Building resilience to natural disasters
DFID has taken a well-considered approach to mainstreaming resilience to natural disasters, and has helped to promote the inclusion of resilience into the global development agenda.
Natural disasters and climate-related extreme weather events are increasing in scale and frequency. In 2017, hurricanes Harvey, Irma and Maria caused widespread devastation in the Caribbean, and in South Asia heavy monsoon rain took 1,200 lives and affected 40 million people.
The impacts of loss and damage caused by natural disasters fall disproportionately on the world’s poorest, and within low-income countries it is the poorest and vulnerable who are most exposed to disasters.
Between 2011 and 2015 DFID focused on mainstreaming resilience to natural disasters in all its relevant programming. This involved ensuring investment decisions were informed by disaster risks and that programmes were designed or adapted to be resilient to natural hazards.
This review assesses the effectiveness of DFID’s approach to building resilience. It analyses how well DFID conducted its resilience mainstreaming process and how its programmes are contributing to building resilience.
We focus on six country case studies: Bangladesh, Ethiopia, Mozambique, Nepal, the Occupied Palestinian Territories and Uganda. We also look at DFID’s influencing activities and partnerships, and assess whether results monitoring and learning are helping to improve its work.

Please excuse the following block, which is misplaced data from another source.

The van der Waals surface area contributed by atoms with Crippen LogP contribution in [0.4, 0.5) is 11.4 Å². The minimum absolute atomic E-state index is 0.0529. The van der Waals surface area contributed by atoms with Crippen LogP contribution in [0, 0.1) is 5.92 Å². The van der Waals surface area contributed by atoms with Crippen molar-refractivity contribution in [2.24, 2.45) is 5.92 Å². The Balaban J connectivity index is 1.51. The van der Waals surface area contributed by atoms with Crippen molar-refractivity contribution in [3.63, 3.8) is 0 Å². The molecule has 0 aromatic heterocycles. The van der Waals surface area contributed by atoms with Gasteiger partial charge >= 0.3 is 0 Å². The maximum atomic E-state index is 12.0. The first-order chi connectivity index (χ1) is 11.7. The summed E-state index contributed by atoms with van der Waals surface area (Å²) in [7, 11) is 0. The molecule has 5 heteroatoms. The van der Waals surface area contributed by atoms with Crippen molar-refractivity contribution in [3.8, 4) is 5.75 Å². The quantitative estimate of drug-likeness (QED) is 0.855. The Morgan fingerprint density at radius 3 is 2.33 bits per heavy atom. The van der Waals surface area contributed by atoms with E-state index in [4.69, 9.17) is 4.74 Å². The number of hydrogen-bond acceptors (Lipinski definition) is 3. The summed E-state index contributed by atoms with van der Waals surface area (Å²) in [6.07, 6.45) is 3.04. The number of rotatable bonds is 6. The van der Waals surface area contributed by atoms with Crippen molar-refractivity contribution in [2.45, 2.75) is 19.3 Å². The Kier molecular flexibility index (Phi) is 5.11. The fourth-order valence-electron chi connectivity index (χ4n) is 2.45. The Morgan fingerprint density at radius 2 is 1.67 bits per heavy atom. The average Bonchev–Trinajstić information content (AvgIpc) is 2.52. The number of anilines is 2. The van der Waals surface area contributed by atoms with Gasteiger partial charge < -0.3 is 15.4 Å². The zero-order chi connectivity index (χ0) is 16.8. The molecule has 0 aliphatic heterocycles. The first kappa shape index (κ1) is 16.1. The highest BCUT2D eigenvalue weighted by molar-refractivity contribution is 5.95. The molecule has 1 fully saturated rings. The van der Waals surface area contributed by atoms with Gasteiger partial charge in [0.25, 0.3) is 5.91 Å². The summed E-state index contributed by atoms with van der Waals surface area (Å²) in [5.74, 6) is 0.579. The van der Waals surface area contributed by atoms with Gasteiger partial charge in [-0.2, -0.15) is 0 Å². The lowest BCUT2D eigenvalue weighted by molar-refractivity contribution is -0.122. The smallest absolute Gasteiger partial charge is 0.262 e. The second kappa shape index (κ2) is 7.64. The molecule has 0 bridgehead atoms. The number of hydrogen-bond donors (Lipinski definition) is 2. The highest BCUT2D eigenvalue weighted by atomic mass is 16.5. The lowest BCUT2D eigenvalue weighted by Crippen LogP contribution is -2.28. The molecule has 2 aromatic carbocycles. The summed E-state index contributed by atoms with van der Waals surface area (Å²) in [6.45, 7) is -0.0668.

Overall, this review found that DFID has taken a well-considered approach to mainstreaming resilience to natural disasters, and has helped to promote the inclusion of resilience into the global development agenda. In particular, it found that DFID’s humanitarian, environmental and climate related programmes were consistently contributing to reducing vulnerability and strengthening resilience.
However, the review also found that performance was more variable in other sectors, such as health, education, infrastructure and governance, where resilience to natural disasters was not an explicit objective. With the mainstreaming process over, the review also said that DFID should do more to make sure that results measurement and learning is improved.
The review warned that DFID was failing to routinely gather, synthesise and communicate its growing knowledge base on resilience, and said that DFID should do more to make sure that results measurement and learning is improved.
We awarded DFID a green-amber overall score.
Based on this review, we made the following five recommendations:
- In partner countries with significant risks from natural disasters, DFID should keep its risk assessments and resilience strategies up to date, working where possible in conjunction with national governments and other development partners.
- DFID offices in high-risk countries should adopt a portfolio approach to resilience, articulating how their efforts in different sectors and areas will work together to build resilience.
- DFID should develop its guidance on how to measure resilience results, providing options that can be adopted by country offices according to their contexts and needs.
- DFID should undertake a stocktake of its work on resilience in high-risk countries to assess the contribution of its programming and influencing activity to building resilience and disaster preparedness, to inform its country strategies. This could be done periodically, or following significant natural disasters.
- DFID should establish a community of practice to promote the continuing mainstreaming of resilience to natural disasters and provide technical and expert support to the dissemination of knowledge and evidence.
The government publishes a response to all ICAI reviews. The government response is available to read online.
International Development Committee
Parliament’s International Development Committee (IDC), or its ICAI sub-committee, hold hearings on all ICAI reviews. The IDC hearing on ‘Building resilience to natural disasters’ is available to watch online.